A leopard approaching you in this cat like manner makes you glad you are in a vehicle.

We were not the only ones there! It was amazing how the vehicles all arrived from every direction.

After we navigated our way out of the traffic jam, we noticed another group of vehicles. Could we be lucky again? YES! Gideon again made a bee line to the new sighting and we found our 4th of the big five. Not one but TWO cheetahs. They were laying in the shade watching the humans watch them. They had very obviously just consumed a rather large lunch. They looked too fat to even walk. These are the world’s fasted animals, but apparently not after a feast.

They were just trying to digest their lunch in peace...

...but the humans had other ideas.

I asked Gideon “if this were high season, how many vehicles would have come to see the leopards and the cheetahs?” He wistfully responded “at least a hundred.” It goes without saying, come to the Masai Mara before high season.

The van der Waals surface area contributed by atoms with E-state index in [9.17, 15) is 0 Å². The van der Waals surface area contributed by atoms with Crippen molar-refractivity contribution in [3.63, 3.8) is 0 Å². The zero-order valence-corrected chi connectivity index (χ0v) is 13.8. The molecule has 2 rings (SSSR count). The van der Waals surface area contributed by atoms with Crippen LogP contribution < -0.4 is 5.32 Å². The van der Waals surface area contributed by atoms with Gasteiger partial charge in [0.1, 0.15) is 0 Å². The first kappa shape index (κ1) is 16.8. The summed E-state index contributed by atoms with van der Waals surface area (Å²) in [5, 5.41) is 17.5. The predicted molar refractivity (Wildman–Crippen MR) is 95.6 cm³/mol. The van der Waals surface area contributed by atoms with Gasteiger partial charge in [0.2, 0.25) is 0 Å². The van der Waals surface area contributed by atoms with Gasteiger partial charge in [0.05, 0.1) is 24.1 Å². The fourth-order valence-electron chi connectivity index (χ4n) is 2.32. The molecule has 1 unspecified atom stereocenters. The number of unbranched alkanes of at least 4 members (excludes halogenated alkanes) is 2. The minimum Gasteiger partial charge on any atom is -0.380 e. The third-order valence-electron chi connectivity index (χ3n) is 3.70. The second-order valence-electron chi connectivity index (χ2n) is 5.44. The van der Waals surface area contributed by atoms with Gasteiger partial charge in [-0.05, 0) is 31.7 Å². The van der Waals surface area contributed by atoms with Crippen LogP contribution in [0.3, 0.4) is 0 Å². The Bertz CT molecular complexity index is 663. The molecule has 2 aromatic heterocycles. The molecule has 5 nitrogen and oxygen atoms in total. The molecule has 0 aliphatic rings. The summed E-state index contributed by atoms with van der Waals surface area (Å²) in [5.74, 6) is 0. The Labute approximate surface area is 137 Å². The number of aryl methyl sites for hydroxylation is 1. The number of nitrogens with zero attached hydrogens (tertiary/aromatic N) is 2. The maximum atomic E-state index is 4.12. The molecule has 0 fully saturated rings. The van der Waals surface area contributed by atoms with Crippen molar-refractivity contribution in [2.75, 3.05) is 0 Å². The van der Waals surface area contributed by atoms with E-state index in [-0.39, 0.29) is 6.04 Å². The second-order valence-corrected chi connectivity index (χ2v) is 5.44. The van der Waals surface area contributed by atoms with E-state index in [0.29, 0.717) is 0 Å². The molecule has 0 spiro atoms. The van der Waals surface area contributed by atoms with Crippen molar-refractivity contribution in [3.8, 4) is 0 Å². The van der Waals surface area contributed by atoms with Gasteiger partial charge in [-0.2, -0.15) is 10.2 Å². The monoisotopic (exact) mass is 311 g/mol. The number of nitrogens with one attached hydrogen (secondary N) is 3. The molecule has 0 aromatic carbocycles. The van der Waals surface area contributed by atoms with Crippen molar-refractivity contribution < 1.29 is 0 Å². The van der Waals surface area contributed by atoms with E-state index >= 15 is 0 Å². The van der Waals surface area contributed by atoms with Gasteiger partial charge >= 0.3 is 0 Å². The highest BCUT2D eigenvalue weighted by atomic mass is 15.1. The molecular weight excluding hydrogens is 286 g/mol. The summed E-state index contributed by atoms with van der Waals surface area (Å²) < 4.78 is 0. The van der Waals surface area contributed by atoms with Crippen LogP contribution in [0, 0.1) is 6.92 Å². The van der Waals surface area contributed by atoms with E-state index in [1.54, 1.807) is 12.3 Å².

Again asante san for reading. Please hit share so your FB legions can enjoy it, and oh please make a comment.

Lake Nakuru, Flamingos, Hippos and Baboons, oh my.

We left Amboseli at 7:30 for an 8 hour drive to Nakuru Lake  National Park. The park is located ½ of a degree south of the equator, so I can definitely claim to be in equatorial Africa. The park and lake are  in the Rift Valley. This valley is over 9000 kilometers long and extends from Mozambique to Israel. It is a valley of legendary big white hunter tales. If you want to know a lot more go to http://en.wikipedia.org/wiki/Great_Rift_Valley  I remember it best because  Richard and Mary Leakey have  done significant work in the valley.

Along the way we stopped at a view point and took in quite a bit of it in one vista.

The sign says it all

You are here!

Even overlooking the rift valley, Mary Ann can find a Yankee fan.